It was encouraging to say the least, to hear Prime Minister Mia Mottley’s open promise to reporters immediately following her swearing in last Friday that as soon as new integrity legislation is fully enacted, the next item on the legislative agenda of her new Government will be passage of the long awaited Freedom of Information Act (FIA).
This is certainly music to the ears of all media practitioners, especially in the face of constant criticisms that ‘there is no investigative journalism in Barbados’ to speak of, even though public officials are the first to tell us that the issue we are looking into ‘is really none of our business’, even though it clearly is.
Furthermore, there is often no legal recourse for journalists who dare to ask certain questions, or to go poking their noses into the affairs of state. In fact, for the slightest of issues these days our journalists are often hauled over the coals or threatened with one lawsuit or another in the hope that they will permanently recoil from pressing the issue.
The same is true when it comes to access to public documents outside perhaps of the Auditor General report.
We vividly recall one incident in recent memory, which had to do with having access to the will of late Prime Minister David Thompson which mysteriously disappeared from the registry and which, to this day, we still have not been able to get a hold of, despite repeated attempts to do so and amid a CLICO inquiry in which serious public interest questions related to Mr Thompson’s inheritance were raised.
This is why the inability of the previous Government to follow through on its 2008 manifesto promise to enact FoI legislation will go down for us as one of its biggest failures. That along with the failure to bring the Electoral and Boundaries Commission’s rules governing the conduct of media into the 21st century, particularly given the fact that there is more national discourse taking place on social media platforms these days than in any traditional newspaper, radio or television station.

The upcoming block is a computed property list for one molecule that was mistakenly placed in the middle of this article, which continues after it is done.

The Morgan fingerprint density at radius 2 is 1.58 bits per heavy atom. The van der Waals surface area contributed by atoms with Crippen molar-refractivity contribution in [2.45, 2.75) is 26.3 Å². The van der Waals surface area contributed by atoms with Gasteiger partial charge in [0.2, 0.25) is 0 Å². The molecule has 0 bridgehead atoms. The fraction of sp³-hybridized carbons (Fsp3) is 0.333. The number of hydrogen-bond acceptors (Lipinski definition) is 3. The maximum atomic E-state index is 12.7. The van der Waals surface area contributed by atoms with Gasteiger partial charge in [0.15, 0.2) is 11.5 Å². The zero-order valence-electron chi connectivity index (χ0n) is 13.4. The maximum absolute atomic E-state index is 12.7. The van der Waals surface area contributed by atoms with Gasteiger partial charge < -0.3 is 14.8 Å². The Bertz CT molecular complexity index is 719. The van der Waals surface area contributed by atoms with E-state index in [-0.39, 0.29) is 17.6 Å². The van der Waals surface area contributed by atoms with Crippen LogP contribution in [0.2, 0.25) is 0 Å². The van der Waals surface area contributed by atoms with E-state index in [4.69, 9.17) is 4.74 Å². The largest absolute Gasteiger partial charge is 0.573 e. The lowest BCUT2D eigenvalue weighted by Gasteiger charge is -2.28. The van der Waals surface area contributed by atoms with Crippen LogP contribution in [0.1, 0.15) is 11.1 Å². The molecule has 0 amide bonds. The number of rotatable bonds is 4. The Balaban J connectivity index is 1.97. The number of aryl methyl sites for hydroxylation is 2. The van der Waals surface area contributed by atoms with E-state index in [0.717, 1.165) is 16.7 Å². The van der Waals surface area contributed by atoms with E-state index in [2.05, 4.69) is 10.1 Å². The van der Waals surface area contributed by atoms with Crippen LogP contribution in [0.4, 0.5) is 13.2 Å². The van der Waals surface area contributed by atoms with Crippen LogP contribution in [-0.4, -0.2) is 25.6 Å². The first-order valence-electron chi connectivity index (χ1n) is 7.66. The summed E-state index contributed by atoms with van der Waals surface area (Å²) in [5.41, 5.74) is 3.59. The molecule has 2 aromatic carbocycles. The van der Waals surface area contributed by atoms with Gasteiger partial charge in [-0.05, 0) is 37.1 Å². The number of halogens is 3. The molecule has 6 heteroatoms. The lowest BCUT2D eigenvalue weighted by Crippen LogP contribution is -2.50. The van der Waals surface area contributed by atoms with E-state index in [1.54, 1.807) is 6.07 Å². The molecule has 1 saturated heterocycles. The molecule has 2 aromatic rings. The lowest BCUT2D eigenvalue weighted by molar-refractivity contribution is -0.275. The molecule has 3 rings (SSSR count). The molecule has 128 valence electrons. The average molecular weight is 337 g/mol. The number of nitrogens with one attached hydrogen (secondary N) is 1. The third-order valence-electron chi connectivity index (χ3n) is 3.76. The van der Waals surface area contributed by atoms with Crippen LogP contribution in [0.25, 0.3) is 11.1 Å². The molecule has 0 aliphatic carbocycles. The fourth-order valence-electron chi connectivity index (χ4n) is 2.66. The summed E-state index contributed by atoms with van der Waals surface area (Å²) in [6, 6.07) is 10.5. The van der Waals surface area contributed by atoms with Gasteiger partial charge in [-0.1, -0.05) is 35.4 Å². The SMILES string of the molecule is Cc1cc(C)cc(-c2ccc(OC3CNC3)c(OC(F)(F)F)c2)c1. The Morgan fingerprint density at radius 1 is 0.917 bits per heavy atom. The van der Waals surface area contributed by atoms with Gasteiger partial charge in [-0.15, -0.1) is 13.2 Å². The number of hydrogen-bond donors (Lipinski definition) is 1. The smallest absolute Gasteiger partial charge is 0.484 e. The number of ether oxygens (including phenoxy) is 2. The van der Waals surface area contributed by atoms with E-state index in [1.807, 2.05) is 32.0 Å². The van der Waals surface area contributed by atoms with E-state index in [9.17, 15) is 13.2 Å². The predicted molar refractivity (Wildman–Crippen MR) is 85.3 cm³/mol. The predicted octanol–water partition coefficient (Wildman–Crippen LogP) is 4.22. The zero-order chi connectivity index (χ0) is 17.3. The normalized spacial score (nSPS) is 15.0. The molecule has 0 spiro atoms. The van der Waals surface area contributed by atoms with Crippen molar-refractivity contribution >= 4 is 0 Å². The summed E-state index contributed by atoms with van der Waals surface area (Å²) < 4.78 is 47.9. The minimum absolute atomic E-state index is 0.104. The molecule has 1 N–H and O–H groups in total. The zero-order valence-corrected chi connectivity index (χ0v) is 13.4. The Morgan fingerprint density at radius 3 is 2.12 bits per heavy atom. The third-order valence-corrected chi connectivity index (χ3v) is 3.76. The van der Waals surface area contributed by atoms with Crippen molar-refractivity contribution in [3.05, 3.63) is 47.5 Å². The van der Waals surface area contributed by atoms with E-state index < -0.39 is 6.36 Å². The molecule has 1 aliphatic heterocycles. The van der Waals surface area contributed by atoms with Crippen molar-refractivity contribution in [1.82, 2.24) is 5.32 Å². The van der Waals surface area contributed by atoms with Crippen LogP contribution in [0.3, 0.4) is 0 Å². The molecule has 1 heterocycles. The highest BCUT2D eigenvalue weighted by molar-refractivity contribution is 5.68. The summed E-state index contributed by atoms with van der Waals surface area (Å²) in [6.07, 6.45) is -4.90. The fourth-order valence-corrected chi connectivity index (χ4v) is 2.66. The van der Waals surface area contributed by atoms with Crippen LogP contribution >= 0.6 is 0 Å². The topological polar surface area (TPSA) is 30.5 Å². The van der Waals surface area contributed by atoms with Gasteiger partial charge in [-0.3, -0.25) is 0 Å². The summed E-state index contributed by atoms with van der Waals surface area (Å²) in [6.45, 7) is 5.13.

But alas! We will save our discussion on the later issue for another time.
Suffice it to say, that at least 19 countries in Latin America and Caribbean region have adopted freedom of information (FoI) laws within the past two decades in particular.
These are: Antigua and Barbuda (2004); Belize (1994); Brazil (2011); Colombia (1985); Chile (2008); Dominican Republic (2004); Ecuador (2004); El Salvador (2011); Guatemala (2008); Guyana (2013); Honduras (2006); Jamaica (2002); Mexico (2002); Nicaragua (2007); Panama (2002); Peru (2002), St Vincent and the Grenadines (2003) and Trinidad and Tobago (1999). A presidential decree on FOI was also approved in Argentina in 2003.
However, noticeably absent from the list is Barbados, whose officials have been paying lip service to the issue even though the right to freedom of information as part of the right of freedom of expression is recognized in Article 13 of the 1969 American Convention on Human Rights, as well as by the 1994 Declaration of Chapultepec.
At the hemispheric level, the Inter-American Commission on Human Rights has also approved several principles on Freedom of Expression, which have also been affirmed in recent rulings by the Inter-American Court of Human Rights upholding the right to access to information held by the state without the need for the requester “to prove direct interest or personal involvement in order to obtain it, except in cases in which a legitimate restriction is applied”.
We therefore look forward to Ms Mottley keeping her word by implementing FoI legislation, which, in the spirit of enhancing our democracy, promises to open up the operations of Government to greater scrutiny, not only by the media, but also the average citizen.